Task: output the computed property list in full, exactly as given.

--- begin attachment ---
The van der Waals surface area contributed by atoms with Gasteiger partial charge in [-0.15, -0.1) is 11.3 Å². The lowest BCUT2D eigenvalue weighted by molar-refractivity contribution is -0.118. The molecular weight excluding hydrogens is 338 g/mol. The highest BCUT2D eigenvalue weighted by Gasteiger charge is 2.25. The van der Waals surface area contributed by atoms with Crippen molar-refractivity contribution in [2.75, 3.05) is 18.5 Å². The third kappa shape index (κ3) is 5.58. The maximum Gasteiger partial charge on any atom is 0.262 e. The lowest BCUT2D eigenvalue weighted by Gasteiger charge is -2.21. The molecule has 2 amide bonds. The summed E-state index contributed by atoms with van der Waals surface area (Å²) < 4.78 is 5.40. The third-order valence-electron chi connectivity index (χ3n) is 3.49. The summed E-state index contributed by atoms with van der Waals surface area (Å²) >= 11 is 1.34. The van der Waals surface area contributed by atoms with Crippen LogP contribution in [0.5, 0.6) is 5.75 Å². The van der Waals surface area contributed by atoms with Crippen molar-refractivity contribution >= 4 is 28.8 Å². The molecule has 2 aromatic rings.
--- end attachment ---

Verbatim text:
The van der Waals surface area contributed by atoms with Gasteiger partial charge in [-0.15, -0.1) is 11.3 Å². The lowest BCUT2D eigenvalue weighted by molar-refractivity contribution is -0.118. The molecular weight excluding hydrogens is 338 g/mol. The highest BCUT2D eigenvalue weighted by Gasteiger charge is 2.25. The van der Waals surface area contributed by atoms with Crippen molar-refractivity contribution in [2.75, 3.05) is 18.5 Å². The third kappa shape index (κ3) is 5.58. The maximum Gasteiger partial charge on any atom is 0.262 e. The lowest BCUT2D eigenvalue weighted by Gasteiger charge is -2.21. The molecule has 2 amide bonds. The summed E-state index contributed by atoms with van der Waals surface area (Å²) < 4.78 is 5.40. The third-order valence-electron chi connectivity index (χ3n) is 3.49. The summed E-state index contributed by atoms with van der Waals surface area (Å²) >= 11 is 1.34. The van der Waals surface area contributed by atoms with Crippen LogP contribution in [0.5, 0.6) is 5.75 Å². The van der Waals surface area contributed by atoms with Crippen molar-refractivity contribution >= 4 is 28.8 Å². The molecule has 2 aromatic rings.